30+ Years of Freedom of Information Action

Secrecy and FOIA

Jan 24, 2018 | Briefing Book
Washington D.C., January 24, 2018 - On the day before September 11, 2001, Secretary of Defense Donald Rumsfeld believed the gravest threat to American national security was Pentagon bureaucracy, according to “snowflakes” he wrote that were released by the Defense Department after a five-year Freedom of Information Act fight and lawsuit by the National Security Archive.
Dec 14, 2017 | Blog Post
Video Won Through FOIA Shows AG Sessions Spar with DOJ Interns Over Marijuana, Gun Control A video obtained by ABC News through the FOIA shows Attorney General Jeff Sessions taking pointed questions from Justice Department interns during a June 22 department event. While Sessions spent most of his time explaining his policies, the question and […]
Dec 11, 2017 | Blog Post
This article originally appeared in Bloomberg.  A Q&A with Tom Blanton, director of the National Security Archive, on the historical value of Hillary Clinton’s emails, the sins of Julian Assange, and what national secrets are really worth keeping. How much does it cost to keep a secret? Well, the U.S. government sort of has an […]
Nov 16, 2017 | Blog Post
Border Wall Plans in Texas would Disrupt Retirement Community, Wildlife Preserves A FOIA request from the Sierra Club’s borderlands team won the release of documents, which were then shared with the Texas Observer, showing tentative border wall plans in the Rio Grande Valley. One of the releases – a U.S. Army Corps of Engineers map […]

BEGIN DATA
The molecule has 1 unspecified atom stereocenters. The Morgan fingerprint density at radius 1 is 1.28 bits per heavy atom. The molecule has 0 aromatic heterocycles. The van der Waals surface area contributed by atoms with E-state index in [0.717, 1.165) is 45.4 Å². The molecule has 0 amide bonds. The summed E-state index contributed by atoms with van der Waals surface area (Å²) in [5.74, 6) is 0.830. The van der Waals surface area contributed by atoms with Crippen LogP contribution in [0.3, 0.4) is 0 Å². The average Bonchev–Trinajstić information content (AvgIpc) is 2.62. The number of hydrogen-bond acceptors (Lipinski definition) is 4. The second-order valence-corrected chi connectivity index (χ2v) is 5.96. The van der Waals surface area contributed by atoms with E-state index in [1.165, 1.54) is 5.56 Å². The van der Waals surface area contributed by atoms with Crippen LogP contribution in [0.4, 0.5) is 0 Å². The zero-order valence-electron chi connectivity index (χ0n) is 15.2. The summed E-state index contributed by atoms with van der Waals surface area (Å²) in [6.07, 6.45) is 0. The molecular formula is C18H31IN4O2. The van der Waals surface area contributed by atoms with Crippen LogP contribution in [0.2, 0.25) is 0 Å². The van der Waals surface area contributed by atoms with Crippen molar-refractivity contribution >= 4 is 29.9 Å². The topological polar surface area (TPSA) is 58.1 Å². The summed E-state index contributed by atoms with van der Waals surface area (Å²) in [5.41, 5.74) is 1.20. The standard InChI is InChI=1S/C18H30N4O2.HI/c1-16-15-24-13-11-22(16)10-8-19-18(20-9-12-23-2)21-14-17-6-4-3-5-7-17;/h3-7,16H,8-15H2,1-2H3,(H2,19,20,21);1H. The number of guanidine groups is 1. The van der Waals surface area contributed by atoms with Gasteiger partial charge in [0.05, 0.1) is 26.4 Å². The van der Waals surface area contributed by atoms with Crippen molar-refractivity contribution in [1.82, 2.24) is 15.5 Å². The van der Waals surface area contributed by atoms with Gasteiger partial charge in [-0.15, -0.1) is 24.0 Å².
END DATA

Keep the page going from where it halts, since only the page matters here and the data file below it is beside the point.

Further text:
Nov 13, 2017 | Blog Post
This post originally appeared on The Wilson Center’s blog, Sources and Methods.  The archives of Ukraine are open and they are filled with former Soviet secrets. Anyone conducting research on the Soviet Union, nuclear history, or the Cold War should visit Ukraine as soon as possible. After being selected as the Nuclear Proliferation International History […]
Nov 9, 2017 | Blog Post
Anemic FBI Crime Report Published in Consultation with Public Affairs, not Advisory Board FiveThirtyEight has an excellent article on the FBI’s 2016 Crime in the United States report – “a collection of crime statistics gathered from over 18,000 law-enforcement agencies” that contains 70 percent fewer data tables than previous iterations. The missing data from the […]
Nov 1, 2017 | Special Exhibit
Over the years, we've seen countless cases of a government agency or official refusing to declassify a document on national security grounds, only to find out it's already been safely released to the public by another deparment. The sheer quantity of these "dubious secrets" points up problems of subjectivity, poor communication, and overclassification within the secrecy system.  Sometimes the decisions have real impact — halting criminal trials, for instance.  At other times they're downright silly.  Here are some of the more questionable ones we’ve encountered.    
Oct 26, 2017 | Blog Post
DOJ OIP Head Implies New FOIA Portal will be “Better than the Letter of the Law” The FOIA Improvement Act of 2016 mandates the creation of a “consolidated online request portal that allows a member of the public to submit a request for records under subsection (a) to any agency from a single website. The […]
Oct 25, 2017 | Briefing Book
US dropped prosecution of Chicago Tribune for espionage during World War II for leaking that US Navy knew about Japanese plans to attack Midway Island
Oct 19, 2017 | Blog Post
FOIA Federal Advisory Committee Highlights Email Preservation, FOIA Searches The Federal FOIA Advisory Committee met today (video available here and other resources here), with updates from the three subcommittees (searches, efficiencies and resources, and proactive disclosure), and a very interesting presentation on NARA’s email Capstone policy from Jason Baron, formerly NARA’s director of litigation and now […]

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